Spot elimination method: Optical images are commonly used to obtain an image of the photovoltaic panel to detect stains on it. However, shooting conditions such as lighting or shading can create bright spots or dark spots on the image, making it difficult to distinguish the photovoltaic panel from the surrounding environment during image preprocessing. For this reason, spots such as shade or light spots on the panel should be eliminated. To address the gray level of the image should be linearly transformed. A one-dimensional linear function is used for this transformation, with fA as the slope, fB as the Y-intercept, DA as the input image's gray level, and DB as the output image's gray level. The dark area of the image is brightened, and the bright area is darkened by setting fA<0. The processed image is then subjected to binarization, hole filling, and small area connected region deletion to remove the background and retain only the photovoltaic panel. The contrast of the image is also decreased to reduce the difference between the spot brightness and the background brightness, minimizing its influence on the background elimination operation. Finally, the photovoltaic panel area is extracted from the image by removing the background part, as shown in Figure 7.20 

Spot elimination method

Figure 7 

After any spots have been eliminated from the image, the "image correction" method is applied.  

Image Correction method: The images of solar photovoltaic panels often appear tilted due to external environmental factors and equipment limitations during the shooting process. Thus, it becomes essential to rectify these images before detection. By doing so, the size of each panel can be made uniform, reducing the difficulty of detection. Moreover, it ensures that the same detection method is suitable for each panel. 
Image segmentation method: It is important to segment the panels into separate sections and conduct individual analysis to enhance the accuracy of stain detection in solar photovoltaic panels. This is done by first converting the corrected image into a binary image. The distribution of black and white pixels in the binary image is then used to create histograms along the horizontal and vertical directions using the summation function. There are two types of images segmentation, horizontal and vertical segmentation.20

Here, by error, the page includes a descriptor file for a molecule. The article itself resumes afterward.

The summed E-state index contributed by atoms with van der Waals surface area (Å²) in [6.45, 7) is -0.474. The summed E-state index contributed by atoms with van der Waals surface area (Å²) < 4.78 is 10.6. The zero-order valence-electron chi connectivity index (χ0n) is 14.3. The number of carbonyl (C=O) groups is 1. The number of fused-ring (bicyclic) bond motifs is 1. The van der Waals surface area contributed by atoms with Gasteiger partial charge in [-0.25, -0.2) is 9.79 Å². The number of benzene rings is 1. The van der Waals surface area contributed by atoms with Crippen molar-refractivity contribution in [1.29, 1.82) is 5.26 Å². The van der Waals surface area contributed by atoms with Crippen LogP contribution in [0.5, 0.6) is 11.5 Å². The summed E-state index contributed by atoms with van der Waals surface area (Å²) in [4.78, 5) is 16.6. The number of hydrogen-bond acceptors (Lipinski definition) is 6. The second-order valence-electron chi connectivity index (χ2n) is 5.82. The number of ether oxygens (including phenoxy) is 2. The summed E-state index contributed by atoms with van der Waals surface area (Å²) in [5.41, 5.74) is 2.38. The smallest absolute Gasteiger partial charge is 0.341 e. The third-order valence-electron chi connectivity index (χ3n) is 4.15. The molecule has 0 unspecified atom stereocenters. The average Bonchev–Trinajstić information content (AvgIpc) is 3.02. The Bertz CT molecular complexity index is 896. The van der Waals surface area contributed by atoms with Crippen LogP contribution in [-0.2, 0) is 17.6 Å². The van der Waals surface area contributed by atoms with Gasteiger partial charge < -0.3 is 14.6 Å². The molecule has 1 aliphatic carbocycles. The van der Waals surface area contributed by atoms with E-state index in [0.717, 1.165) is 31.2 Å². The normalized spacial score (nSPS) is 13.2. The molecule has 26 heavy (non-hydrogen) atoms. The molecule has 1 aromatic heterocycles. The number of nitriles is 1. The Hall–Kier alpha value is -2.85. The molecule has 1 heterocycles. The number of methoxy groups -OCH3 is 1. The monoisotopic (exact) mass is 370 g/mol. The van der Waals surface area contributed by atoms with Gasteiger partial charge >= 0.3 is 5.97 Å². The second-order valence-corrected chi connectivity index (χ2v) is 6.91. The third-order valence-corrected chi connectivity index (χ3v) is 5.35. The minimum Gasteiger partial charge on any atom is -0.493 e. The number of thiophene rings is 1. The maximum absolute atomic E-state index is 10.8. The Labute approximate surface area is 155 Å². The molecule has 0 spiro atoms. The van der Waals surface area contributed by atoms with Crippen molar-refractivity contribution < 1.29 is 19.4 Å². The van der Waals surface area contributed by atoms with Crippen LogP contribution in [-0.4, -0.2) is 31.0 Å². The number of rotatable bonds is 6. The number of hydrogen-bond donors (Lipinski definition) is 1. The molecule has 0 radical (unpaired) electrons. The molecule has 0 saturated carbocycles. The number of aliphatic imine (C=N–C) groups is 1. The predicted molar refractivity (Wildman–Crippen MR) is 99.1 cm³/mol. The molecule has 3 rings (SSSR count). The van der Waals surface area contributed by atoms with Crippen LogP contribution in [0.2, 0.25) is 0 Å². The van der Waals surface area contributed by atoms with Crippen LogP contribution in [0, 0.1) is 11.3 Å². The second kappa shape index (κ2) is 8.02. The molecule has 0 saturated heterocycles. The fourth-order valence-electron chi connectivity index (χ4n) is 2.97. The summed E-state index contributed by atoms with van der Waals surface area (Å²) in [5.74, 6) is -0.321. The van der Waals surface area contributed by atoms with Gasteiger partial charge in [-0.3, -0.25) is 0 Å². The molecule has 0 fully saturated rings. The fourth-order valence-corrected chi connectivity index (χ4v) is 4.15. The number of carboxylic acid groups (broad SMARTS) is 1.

• To perform vertical segmentation on a photovoltaic panel image, a histogram is used to sum the pixel points in the horizontal direction, with "1" representing white pixels and "0" representing black pixels. By analyzing the histogram, the area with the highest pixel count can be identified, and the average value can be obtained based on the number of pixels. This allows the left and right panels to separate, as the photovoltaic panel has already been corrected for perspective and has a relatively uniform pixel distribution. The "max" function is used to obtain the maximum pixel count and its position in the horizontal summation matrix "a" and construct a new matrix "P" based on the positions of these maximum values in "pi" if there are multiple maximum values.20 
    • To perform horizontal segmentation on a photovoltaic panel image, the histogram is analyzed to identify the gaps between each panel. These gaps are characterized by a higher proportion of black pixels, while the areas to the sides have a higher proportion of white pixels. Using the "max" function, the segmentation coordinates can be obtained. These coordinates are then used as the height parameter when calling the "imcrop" function to obtain individual images of each solar panel. The segmentation result is displayed in Figure 8. 

Image segmentation method

Figure 8-Image segmentation results (Wen et al 2021) 

Stain Detection Method

After segmenting the photovoltaic panels in an image, it is necessary to detect any stains present on the panels. However, since the image only contains information about the lines of the solar photovoltaic cells and the stains themselves, it is important to distinguish between the two to accurately identify the stains. This can be achieved by expanding the lines in the image to ensure all relevant information is captured, and then removing any small objects that are not stains.